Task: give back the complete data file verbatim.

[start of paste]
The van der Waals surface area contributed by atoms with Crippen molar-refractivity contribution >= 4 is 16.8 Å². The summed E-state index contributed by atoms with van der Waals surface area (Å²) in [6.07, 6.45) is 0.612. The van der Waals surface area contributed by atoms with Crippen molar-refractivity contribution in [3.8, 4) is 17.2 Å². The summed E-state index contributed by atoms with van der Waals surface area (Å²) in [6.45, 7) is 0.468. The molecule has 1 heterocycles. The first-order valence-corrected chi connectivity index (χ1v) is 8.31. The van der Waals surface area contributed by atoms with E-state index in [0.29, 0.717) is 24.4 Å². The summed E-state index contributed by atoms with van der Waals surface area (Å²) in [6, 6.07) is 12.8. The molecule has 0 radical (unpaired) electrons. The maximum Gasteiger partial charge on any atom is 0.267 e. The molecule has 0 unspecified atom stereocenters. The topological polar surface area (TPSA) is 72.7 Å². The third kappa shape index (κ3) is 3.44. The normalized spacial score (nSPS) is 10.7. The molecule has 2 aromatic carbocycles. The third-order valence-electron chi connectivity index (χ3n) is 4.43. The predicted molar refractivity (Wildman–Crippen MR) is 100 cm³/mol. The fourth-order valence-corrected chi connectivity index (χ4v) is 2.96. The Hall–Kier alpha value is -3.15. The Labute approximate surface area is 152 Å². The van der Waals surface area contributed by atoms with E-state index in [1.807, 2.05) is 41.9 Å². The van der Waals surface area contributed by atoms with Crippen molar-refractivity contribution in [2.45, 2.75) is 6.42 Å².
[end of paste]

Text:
The van der Waals surface area contributed by atoms with Crippen molar-refractivity contribution >= 4 is 16.8 Å². The summed E-state index contributed by atoms with van der Waals surface area (Å²) in [6.07, 6.45) is 0.612. The van der Waals surface area contributed by atoms with Crippen molar-refractivity contribution in [3.8, 4) is 17.2 Å². The summed E-state index contributed by atoms with van der Waals surface area (Å²) in [6.45, 7) is 0.468. The molecule has 1 heterocycles. The first-order valence-corrected chi connectivity index (χ1v) is 8.31. The van der Waals surface area contributed by atoms with E-state index in [0.29, 0.717) is 24.4 Å². The summed E-state index contributed by atoms with van der Waals surface area (Å²) in [6, 6.07) is 12.8. The molecule has 0 radical (unpaired) electrons. The maximum Gasteiger partial charge on any atom is 0.267 e. The molecule has 0 unspecified atom stereocenters. The topological polar surface area (TPSA) is 72.7 Å². The third kappa shape index (κ3) is 3.44. The normalized spacial score (nSPS) is 10.7. The molecule has 2 aromatic carbocycles. The third-order valence-electron chi connectivity index (χ3n) is 4.43. The predicted molar refractivity (Wildman–Crippen MR) is 100 cm³/mol. The fourth-order valence-corrected chi connectivity index (χ4v) is 2.96. The Hall–Kier alpha value is -3.15. The Labute approximate surface area is 152 Å². The van der Waals surface area contributed by atoms with E-state index in [1.807, 2.05) is 41.9 Å². The van der Waals surface area contributed by atoms with Crippen molar-refractivity contribution in [2.45, 2.75) is 6.42 Å².